Outcry as Chinese students recreate Red Guard persecution for yearbook photos

Heilongjiang pupils spark outcry online and abroad for play-acting scenes from turbulent era

PUBLISHED : Friday, 20 June, 2014, 11:01pm
UPDATED : Friday, 20 June, 2014, 11:01pm

Chinese students dressed up as the Red Guards and imitated a Cultural Revolution scene for their graduation photos, drawing heated criticism for rehashing a turbulent chapter of Chinese history.

Wearing green military uniforms and red armbands, several college students in Harbin, Heilongjiang province, posed as if they were criticising or interrogating their classmates, according to news portal Gmw.cn.

Those being confronted wore high, white, pointed hats and wore a “board of crimes” on their chests – reminiscent of the victims in the Cultural Revolution.

Mao Zedong’s Red Guards, numbering in the millions, were mostly teenage students who spurned classes to help carry out Mao’s purge of counter-revolutionary intellectuals, artists and others. The feared guards also helped burn books, public collections of art and other works during the upheaval from the 1960s to 70s.

Many former Red Guards have since sought repentance for their acts during that period.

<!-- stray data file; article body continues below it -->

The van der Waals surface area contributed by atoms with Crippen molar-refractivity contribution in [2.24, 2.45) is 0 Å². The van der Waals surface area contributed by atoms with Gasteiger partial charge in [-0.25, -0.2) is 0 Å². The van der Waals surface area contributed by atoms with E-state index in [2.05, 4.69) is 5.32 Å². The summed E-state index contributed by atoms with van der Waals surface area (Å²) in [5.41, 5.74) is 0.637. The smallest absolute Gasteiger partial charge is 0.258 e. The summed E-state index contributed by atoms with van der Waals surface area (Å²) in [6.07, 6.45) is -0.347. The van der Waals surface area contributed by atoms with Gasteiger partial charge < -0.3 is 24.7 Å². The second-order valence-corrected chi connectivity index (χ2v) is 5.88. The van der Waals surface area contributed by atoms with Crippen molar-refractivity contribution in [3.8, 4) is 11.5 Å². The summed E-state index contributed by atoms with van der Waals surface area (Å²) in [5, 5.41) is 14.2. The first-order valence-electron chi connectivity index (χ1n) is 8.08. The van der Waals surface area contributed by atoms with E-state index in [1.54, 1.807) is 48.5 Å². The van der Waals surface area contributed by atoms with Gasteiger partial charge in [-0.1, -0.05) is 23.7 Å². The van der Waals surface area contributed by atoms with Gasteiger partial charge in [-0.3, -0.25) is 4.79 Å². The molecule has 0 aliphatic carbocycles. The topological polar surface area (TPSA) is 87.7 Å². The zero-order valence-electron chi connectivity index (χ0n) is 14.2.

The Harbin students were criticised as “ignorant” and “foolish” by commentators on Weibo, who reprimanded the graduation photos as a “blasphemy of history”.

The Weibo users said the students reduced a time of pain, bitterness and trauma into frivolous play-acting.

The Beijing News said in a commentary: “High pointed hats, crime boards, red armbands – all these terrifying signs of the Cultural Revolution were represented so frivolously in these students’ photos. It can be seen that these graduating students are far from being [qualified] in some respects.”

The photos also elicited reactions from foreign observers. One German citizen commented online: “It is unimaginable that we German and Jewish people would shoot this kind of graduation photography.

“We have no Kong Qingdong in our Education Department, no Sima Nan in our media and no portrait of Hitler hanging on our Brandenburg Gate,” the German said, referring to the iconic national landmark in Berlin.

Kong is a prominent Maoist academic while former TV host Sima Nan has caused controversy for neo-Maoist views.


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